A Day In Our Delight Directed Home

Describe your average homeschool day and give new homeschoolers an idea of what to expect!

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A Day In Our Delight Directed Home

Postby KathleenD » Tue Oct 25, 2016 3:50 pm

Image Denly Family: Luke (36), Kathleen (36), Ethan (10), Quintin (8), Liam (6).

Like most of us, my day begins with the beeping of an alarm clock. Typically, it’s 8:30 A.M. and I still don’t want to get up, but I do. It usually takes me 10 minutes or so to get dressed and drag my sleepy behind into the living room where my youngest – the only early bird in the family – is sitting quietly snuggled in a blanket on the couch, playing with a Lego minifigure. I wander past him with a, “Good morning, Liam. Go eat breakfast.” As he heads toward the kitchen, I continue on to the big boys’ room and rouse them. After waiting to be sure the middle one actually gets out of bed, I head back to my own end of the house and get ready for the day. Emerging around 9:00 I find my three boys making their breakfasts and join them. Sometimes I cook egg sandwiches for us all, but most days we each fend for ourselves at this early hour. They chat and I check my social media accounts and to-do lists while we eat breakfast.

Around 9:30 I tell them to finish and clean up, and sometime before 10:00 we actually start our school work for the day. Most days. Some days the laundry is too backed up and the sink is overflowing with dishes. On those days chores come first, then school. On most days, though, we begin with Language Arts. My youngest is an emerging reader so most days I focus on early reader books and doing other phonics activities with him while his brothers complete independent Language Arts assignments. Other days my older two take turns as my primary focus while the youngest works with phonics and reading programs on a tablet.

Image Window markers make any math assignment more fun!

After Language Arts we move on to Math and again my primary focus is on my youngest unless the older two have questions. We usually finish Math sometime between 11:00 and 12:30 (depending on how early we started and whether anyone struggled with an assignment).

We eat lunch sometime around noon while listening the bible on Audible. After that things get less predictable.

Image My mad scientists love their experiments!

Our family uses a largely Delight Directed method of accomplishing education. On a day-to-day basis this means we don’t often do the same things and rarely know in advance exactly what we are going to do. We have written educational goals and know generally what we will learn each year and roughly how we plan to learn it. However, we do not strictly follow written lesson plans of the conventional sort. In addition to textbooks, we use every form of media, and dozens of local museums, historical sites, zoos, libraries, etc. to discover and explore new information and ideas. We then use everything from multimedia projects to notebooking to essays, as a means of processing, recording, and communicating that which we have learned.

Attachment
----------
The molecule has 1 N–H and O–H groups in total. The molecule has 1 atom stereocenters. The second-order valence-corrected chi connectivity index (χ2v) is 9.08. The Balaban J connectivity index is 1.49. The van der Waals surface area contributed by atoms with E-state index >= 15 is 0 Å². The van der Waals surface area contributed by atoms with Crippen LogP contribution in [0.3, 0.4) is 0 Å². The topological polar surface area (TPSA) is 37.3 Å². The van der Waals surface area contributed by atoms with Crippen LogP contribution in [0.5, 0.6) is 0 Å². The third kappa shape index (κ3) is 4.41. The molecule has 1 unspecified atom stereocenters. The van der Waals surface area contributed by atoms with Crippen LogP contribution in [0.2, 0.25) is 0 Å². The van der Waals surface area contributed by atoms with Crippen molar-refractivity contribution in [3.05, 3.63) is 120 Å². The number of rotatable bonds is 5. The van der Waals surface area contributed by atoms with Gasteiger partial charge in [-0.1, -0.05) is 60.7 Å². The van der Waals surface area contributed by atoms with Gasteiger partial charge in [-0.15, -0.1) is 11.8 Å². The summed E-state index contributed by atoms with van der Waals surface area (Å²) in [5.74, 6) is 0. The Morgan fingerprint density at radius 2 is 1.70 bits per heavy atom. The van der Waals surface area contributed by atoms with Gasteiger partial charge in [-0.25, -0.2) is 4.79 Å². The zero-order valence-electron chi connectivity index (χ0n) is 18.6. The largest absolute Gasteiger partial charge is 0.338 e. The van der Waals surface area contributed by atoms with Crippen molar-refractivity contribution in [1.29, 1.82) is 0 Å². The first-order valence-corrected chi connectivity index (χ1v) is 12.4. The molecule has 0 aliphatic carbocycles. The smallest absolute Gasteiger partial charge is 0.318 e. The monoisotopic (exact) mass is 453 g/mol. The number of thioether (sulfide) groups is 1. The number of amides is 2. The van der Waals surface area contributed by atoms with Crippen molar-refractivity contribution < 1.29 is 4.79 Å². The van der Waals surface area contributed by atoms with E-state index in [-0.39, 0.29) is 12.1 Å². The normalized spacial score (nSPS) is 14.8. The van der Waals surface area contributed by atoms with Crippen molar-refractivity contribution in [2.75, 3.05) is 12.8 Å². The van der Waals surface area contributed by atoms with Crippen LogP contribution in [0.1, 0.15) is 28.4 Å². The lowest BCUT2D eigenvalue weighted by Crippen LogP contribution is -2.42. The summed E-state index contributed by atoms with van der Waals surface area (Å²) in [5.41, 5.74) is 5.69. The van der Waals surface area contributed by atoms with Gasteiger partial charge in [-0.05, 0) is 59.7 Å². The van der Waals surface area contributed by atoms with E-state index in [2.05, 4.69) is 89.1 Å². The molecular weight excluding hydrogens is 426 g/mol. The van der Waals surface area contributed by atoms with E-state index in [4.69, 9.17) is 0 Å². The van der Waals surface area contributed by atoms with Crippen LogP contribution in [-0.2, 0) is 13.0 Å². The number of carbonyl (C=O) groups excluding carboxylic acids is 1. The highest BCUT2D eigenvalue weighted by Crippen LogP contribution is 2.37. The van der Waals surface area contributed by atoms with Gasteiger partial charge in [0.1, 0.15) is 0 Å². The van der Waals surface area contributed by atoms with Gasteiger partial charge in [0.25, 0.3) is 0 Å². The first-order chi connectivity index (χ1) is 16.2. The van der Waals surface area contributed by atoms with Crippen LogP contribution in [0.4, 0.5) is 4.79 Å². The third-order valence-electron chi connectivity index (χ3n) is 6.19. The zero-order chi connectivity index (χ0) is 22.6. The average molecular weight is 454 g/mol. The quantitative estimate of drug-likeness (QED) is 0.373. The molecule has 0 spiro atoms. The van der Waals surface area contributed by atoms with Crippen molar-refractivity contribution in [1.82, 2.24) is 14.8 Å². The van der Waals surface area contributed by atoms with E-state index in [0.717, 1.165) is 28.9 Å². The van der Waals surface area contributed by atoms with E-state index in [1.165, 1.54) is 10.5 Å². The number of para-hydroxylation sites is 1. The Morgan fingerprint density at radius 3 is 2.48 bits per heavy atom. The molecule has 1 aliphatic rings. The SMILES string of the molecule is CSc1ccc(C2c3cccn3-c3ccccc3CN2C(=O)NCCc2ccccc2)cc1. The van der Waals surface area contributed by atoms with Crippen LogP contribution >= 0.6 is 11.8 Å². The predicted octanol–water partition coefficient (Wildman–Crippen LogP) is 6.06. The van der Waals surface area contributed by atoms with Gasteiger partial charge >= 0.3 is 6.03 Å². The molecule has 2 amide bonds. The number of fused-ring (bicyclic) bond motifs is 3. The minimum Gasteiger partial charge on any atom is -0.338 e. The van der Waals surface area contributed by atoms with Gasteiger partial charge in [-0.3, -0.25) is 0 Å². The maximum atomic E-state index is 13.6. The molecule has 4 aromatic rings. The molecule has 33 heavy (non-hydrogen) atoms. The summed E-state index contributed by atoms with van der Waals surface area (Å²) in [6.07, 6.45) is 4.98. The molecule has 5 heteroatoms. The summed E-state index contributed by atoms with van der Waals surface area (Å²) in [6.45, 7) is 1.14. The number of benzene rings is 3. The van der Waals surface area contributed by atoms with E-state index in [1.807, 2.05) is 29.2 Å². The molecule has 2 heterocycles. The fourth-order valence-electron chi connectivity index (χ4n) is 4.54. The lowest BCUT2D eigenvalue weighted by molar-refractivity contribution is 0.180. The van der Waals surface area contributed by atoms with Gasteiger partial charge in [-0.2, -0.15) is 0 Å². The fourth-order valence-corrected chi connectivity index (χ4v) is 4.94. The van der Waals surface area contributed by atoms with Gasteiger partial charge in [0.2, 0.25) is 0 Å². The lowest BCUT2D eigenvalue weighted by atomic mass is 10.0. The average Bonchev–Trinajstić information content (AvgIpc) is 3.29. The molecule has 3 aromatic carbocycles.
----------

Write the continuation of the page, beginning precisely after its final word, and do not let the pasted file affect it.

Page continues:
Image Note the tripod on my back? Last year's science final project was creating their own Botany Documentary.

A great example of a typical afternoon for us is the day we bought souvenirs from the gift shop after a field trip. Instead of trinkets that would sit on a shelf gathering dust, my boys chose magnetic rocks, a slingshot, and a rubberband gun.

My youngest spent the first part of his afternoon practicing counting with his magnetic rocks, then he made predictions about what would stick to them and what wouldn’t before testing his theories. Later, he stuck the magnetic rocks to the metal panel on a baby swing at the park and pushed the swing while he and his brothers discussed how much force was required to dislodge the magnetic rocks from the swing, how far the rocks flew before hitting the ground, and how it all related to the Newton’s laws they had been studying in Apologia’s Exploring Creation with Chemistry and Physics.

My middle child experimented with shooting his rubberband gun at various angles to see how it affected the rubberband’s speed and distance traveled. He also experimented with targets of various weights and shooting from various distances to discover what combination was required to knock objects over. He later made notes on his observations.

My eldest experimented with shooting objects of various weights and sizes from his slingshot. He watched YouTube videos on aerodynamics and discussed how those ideas affected the results of his experiments.

None of this was planned in advance. Every bit of it evolved from the spontaneous purchases made in that gift shop. The activities were primarily organic ideas from my boys’ own minds, with a few nudges here and there from me, the teacher. All of it was learning which contributed to our overall educational goals for the year. This is how Delight Directed learning works in our home.

ImageAnother day of experiments at the park.

It’s difficult to say when our school day ends in this family as learning has become a way of life for us. Even our latest family “vacation” could have been accurately described as a nonstop series of educational field trips focused on the days of California’s Gold Rush. Typically, though, we consider our “formal” school hours complete sometime between 3:30 and 5:00 P.M. depending on when our enthusiasm wanes for the day. After that we do house chores, eat dinner, watch tv, read books, and go to sleep.


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